The Telegraph reports on the absurd missile defense demand made by Sergey Ivanov, the Russian deputy prime minister.
“We insist on only one thing,” he said of the nascent US-backed missile defence shield. “That we are an equal part of it.”
“In practical terms, that means that our office will sit for example in Brussels and agree on a red-button push to launch an interceptor missile, regardless of whether the missile is launched from Poland, Russia or the UK.”
Hmm. Sergey may be thinking about the reset button. If Russia wants a red-button or the launch keys to the kingdom, they’re welcome to develop and fund it their own, along with their own national-level missile warning and intercept systems. Think that’ll happen? Me neither.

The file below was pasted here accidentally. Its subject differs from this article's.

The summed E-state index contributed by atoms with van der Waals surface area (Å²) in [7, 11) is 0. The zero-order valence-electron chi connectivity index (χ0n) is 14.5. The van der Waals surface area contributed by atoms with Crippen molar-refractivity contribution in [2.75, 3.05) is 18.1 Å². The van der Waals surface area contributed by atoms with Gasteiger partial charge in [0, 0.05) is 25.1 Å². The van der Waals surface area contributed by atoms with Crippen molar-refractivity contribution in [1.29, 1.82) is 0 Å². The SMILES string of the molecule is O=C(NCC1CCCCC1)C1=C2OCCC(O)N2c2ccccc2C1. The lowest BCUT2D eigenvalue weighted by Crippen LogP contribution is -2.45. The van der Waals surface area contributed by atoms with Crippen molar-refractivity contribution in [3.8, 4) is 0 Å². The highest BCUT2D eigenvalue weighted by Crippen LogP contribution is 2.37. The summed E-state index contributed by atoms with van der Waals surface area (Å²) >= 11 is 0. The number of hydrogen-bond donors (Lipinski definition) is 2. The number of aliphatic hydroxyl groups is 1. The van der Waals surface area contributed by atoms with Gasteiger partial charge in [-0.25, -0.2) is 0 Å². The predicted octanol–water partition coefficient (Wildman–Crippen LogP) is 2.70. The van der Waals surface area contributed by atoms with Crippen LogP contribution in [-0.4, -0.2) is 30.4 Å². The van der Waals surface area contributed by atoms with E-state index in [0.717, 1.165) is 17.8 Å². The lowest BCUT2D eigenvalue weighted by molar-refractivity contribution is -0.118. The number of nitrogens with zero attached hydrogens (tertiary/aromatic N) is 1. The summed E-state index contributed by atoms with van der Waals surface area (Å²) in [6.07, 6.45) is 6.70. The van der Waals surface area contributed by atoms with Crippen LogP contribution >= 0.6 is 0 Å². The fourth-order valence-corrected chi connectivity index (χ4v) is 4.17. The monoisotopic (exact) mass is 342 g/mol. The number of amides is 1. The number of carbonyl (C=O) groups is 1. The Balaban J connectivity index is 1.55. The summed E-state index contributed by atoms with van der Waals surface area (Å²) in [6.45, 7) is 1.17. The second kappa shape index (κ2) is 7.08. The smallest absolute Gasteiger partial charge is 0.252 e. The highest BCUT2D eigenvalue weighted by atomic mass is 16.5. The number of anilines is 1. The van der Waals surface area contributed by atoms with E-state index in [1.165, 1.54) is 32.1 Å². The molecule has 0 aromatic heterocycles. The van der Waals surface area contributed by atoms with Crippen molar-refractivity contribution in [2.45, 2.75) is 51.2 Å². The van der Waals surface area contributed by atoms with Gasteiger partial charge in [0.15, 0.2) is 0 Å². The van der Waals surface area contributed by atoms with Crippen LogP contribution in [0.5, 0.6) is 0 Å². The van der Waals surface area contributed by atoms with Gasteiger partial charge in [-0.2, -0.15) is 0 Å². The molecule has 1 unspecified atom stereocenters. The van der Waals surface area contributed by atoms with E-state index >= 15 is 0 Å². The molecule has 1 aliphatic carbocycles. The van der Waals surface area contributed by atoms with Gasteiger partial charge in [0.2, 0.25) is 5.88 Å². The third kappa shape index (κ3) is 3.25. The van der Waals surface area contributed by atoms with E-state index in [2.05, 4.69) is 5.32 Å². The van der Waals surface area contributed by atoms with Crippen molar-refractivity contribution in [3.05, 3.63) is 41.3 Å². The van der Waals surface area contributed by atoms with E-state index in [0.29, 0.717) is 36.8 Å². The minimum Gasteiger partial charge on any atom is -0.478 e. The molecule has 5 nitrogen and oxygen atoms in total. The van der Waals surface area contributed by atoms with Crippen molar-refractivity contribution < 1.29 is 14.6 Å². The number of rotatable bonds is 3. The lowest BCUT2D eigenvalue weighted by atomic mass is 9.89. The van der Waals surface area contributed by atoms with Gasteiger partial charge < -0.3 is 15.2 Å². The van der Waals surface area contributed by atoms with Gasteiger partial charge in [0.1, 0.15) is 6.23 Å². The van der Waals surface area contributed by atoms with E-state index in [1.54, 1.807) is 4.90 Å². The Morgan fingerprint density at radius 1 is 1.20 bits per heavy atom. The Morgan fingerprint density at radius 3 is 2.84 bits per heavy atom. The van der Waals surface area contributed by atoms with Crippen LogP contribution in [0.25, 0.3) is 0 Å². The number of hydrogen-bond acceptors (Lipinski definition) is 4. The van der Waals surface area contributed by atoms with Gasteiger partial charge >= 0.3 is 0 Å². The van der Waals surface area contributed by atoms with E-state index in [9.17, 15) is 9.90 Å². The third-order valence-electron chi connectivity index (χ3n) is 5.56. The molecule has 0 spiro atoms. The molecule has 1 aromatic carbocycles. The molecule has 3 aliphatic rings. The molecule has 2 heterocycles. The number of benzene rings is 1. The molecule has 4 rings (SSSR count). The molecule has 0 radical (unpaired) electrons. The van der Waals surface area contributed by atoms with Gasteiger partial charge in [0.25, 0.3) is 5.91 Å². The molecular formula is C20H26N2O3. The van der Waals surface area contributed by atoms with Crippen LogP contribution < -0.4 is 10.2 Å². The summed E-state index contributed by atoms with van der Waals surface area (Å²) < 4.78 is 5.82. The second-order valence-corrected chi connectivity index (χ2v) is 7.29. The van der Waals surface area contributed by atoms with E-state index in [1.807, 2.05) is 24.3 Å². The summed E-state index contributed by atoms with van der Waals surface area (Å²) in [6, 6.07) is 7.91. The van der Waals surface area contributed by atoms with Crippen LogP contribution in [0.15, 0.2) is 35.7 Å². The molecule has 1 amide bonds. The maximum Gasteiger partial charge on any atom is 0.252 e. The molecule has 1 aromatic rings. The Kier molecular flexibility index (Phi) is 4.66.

Negotiations commonly entail the participative parties establishing non-ridiculous positions and tend to be marked by give and take. Given that Russia has little to nothing to negotiate with (other than bluster or a U.S. desire for ongoing “reset”), staking out an absurd position perhaps reveals their powerlessness.
What could Russia offer that would indicate seriousness on the issue of shared missile defense?